Kruger National Park is located in the north eastern corner of South Africa, and is one of the most popular eco-reserves in the world. The game found there includes the White Rhinoceros, Cheetah, Great Kudu, Impala (pictured above) and many others with a total of about 150 species of large mammals found living there. While Kruger is an attraction all year round the dry winter months (May – October) is when the game converges on water sources, so you might find it easier to spot large mammals then. However, the summer months (November – April) is when many of the animals give birth, so this could be the perfect chance to spot some cute little things. There are tour operators offering everything from luxury to budget tours of Kruger, most including a game drive so you can see the local wildlife, birdlife and flora. The safaris are usually 3+ days long and there are a number of rest camps and private lodges within the national park. It’s also possible to do a “self-drive” safari tour of Kruger if you have a 4×4 and enough experience to tackle such an experience – for adventure travelers, this could be the ultimate DIY Africa experience. The roads are clearly marked, and you’re not allowed off the designated trails – even to get closer to animals to take a few photos. Those that take this option could stay at accommodation near the park, and then buy a day-ticket to the park per entry.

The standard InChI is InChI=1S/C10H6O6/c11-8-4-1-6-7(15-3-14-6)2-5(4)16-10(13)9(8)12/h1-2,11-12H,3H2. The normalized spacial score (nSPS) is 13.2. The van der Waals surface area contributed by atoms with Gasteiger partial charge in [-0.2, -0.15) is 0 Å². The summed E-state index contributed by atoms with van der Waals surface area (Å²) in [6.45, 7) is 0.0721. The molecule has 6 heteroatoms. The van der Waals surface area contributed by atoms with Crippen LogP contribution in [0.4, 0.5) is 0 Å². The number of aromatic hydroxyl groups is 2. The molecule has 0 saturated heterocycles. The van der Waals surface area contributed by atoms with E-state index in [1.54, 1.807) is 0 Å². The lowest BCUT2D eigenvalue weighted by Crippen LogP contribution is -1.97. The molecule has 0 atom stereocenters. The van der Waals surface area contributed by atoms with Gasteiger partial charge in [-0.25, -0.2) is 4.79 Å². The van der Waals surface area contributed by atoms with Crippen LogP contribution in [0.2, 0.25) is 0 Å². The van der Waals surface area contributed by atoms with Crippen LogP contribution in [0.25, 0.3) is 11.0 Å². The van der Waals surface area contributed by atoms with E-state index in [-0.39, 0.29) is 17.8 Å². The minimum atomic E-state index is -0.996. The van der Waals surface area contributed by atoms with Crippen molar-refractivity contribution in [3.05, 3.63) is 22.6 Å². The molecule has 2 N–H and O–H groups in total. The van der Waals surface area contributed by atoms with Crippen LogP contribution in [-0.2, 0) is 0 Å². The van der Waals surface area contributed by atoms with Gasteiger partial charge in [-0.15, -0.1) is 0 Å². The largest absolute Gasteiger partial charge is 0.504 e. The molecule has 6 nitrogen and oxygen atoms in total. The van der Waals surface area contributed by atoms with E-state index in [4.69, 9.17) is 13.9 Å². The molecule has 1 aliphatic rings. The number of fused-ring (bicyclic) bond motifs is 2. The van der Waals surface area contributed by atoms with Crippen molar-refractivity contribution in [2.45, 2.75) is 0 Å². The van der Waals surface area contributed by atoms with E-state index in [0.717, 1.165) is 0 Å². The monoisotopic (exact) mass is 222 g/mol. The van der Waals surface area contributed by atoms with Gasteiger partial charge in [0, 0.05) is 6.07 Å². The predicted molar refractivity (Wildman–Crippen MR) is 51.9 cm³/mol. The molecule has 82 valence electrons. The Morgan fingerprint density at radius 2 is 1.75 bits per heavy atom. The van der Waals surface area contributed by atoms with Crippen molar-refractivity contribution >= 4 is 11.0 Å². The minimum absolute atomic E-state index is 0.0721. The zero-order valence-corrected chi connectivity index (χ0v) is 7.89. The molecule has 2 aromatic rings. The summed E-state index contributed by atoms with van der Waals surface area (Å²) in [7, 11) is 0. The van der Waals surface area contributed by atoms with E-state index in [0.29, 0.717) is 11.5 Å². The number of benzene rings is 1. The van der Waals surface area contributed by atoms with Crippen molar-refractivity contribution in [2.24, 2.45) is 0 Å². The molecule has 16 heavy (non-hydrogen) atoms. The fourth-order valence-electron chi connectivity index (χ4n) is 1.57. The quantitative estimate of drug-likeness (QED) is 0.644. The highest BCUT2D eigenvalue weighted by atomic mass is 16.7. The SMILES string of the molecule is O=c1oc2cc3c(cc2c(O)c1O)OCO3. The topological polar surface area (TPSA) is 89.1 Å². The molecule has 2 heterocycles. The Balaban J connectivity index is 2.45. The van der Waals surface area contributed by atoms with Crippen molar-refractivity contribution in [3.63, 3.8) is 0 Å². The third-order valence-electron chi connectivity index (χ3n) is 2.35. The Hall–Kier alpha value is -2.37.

Lower Zambezi National Park, Zambia
The most famous attraction of the Zambezi River is most definitely Victoria Falls as well as the Victoria Falls Bridge, which is a border crossing point between Zimbabwe and Zambia. However, the Zambezi Valley (including the Lower Zambezi National Park) are home to many delightful animals like hippopotamuses, monitor lizards, an abundance of birds, buffalo and zebras. The Lower Zambezi National Park is a great value option along the extensive Zambezi River Valley. One of the great benefits of this national park is the variety of safari activities you can undertake including game drives during the day or night, walking safaris, or boat or canoe tours.
Etosha National Park, Namibia